Flass Apples is located in the on the farm Voilet and Kransfontein.
Apples thrive in the cold microclimate of the Witteberg Mountains in the Eastern Free State varieties that do well color in the Cape, color here in the mountains even better.
In February, Royal Gala is delivered as a variety before Cape production begins and exported to the Far East, the Middle East, Mauritius, Russia and other countries. The Romeo variety (marketed by Stargrow) has been tailored for the African market.
Flass Apples is aimed at the export market.
The apple’s brand name, FLASS, represents the initials of the four siblings – originally focused on livestock and grain.
Our grandfather and my father started planting apples in this area in 1993 – they were some of the very first to establish apple orchards in the eastern Free State.
This is a fifth and sixth -generation family farm.
Apples currently make up a third of the farms turnover, but it’s a figure we’d like to push up to half over the next three years.
Nine years ago Esias Scheepers took the helm of the apple division, which stepped up a gear in 2017 with the installation of a four lane Mafroda optic sorter, a piece of equipment of which we are very fond of.
In the dust-free, clinical environment of our pack house we pack 100 tones of apples daily.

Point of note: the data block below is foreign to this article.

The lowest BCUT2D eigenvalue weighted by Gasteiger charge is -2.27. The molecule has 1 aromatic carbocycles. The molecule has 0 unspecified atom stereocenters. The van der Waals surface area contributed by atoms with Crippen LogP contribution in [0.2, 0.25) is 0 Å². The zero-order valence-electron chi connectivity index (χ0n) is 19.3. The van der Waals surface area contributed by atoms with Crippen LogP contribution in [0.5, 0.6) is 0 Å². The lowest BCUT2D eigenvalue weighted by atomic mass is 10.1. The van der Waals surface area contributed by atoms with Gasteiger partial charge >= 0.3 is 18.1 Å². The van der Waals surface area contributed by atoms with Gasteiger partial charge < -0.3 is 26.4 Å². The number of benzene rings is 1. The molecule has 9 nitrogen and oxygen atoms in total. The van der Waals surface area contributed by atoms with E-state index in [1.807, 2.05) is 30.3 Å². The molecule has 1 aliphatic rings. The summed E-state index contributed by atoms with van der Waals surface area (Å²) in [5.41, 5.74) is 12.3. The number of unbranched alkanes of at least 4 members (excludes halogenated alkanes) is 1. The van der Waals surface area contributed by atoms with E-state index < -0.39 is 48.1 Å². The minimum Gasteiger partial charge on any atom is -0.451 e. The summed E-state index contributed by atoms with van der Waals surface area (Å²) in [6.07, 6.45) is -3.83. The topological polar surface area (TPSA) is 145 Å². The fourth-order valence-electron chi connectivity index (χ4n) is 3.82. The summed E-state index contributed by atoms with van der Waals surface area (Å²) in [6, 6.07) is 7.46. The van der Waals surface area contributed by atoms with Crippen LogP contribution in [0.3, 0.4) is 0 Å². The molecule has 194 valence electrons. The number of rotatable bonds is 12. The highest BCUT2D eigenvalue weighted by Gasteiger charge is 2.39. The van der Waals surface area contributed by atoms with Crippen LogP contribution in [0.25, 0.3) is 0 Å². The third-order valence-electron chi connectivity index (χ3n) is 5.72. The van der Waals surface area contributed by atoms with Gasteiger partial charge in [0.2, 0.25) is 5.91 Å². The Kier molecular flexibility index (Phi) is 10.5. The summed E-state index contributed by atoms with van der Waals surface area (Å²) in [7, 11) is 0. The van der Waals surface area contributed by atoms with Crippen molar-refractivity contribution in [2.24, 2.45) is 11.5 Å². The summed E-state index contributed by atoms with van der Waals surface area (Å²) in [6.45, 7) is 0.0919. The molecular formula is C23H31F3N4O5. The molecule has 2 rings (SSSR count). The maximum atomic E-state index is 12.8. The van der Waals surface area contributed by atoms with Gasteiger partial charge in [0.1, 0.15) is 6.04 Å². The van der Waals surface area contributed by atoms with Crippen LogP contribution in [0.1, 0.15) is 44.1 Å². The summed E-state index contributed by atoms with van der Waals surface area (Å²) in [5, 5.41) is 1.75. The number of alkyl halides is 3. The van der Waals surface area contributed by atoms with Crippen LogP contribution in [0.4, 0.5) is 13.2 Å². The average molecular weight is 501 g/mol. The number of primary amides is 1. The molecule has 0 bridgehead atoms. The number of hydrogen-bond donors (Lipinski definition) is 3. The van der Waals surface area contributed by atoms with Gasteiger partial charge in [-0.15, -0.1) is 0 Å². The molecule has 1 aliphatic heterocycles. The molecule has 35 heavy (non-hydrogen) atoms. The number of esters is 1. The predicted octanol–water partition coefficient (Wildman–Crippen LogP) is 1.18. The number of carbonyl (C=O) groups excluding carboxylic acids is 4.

We also have big coolers to help keep the apples fresh.
Every orchard is covered, but only after risk of snow passes
Due to the ever-present threat of hail, every single orchard on their farm is covered by netting. Elsewhere in South Africa apple producers have encountered problems with excessive vegetative growth under netting, which can also hamper bee pollinating activity. We have seen that vegetative growth can present a problem on old rootstock, like M7, but that (as trials in the Cape have shown) the dwarfing M9 and semi-dwarfing Geneva 202 rootstocks perform much better.
We fold up the nets in April, in case of snow. We don’t get snow every year, but it’s a definite possibility in this part of the country. The risk of leaving the nets on during winter is just too large because the weight of snowfall can damage the construction. Just after full bloom we cover the orchards again.
Sustainable farming for the future.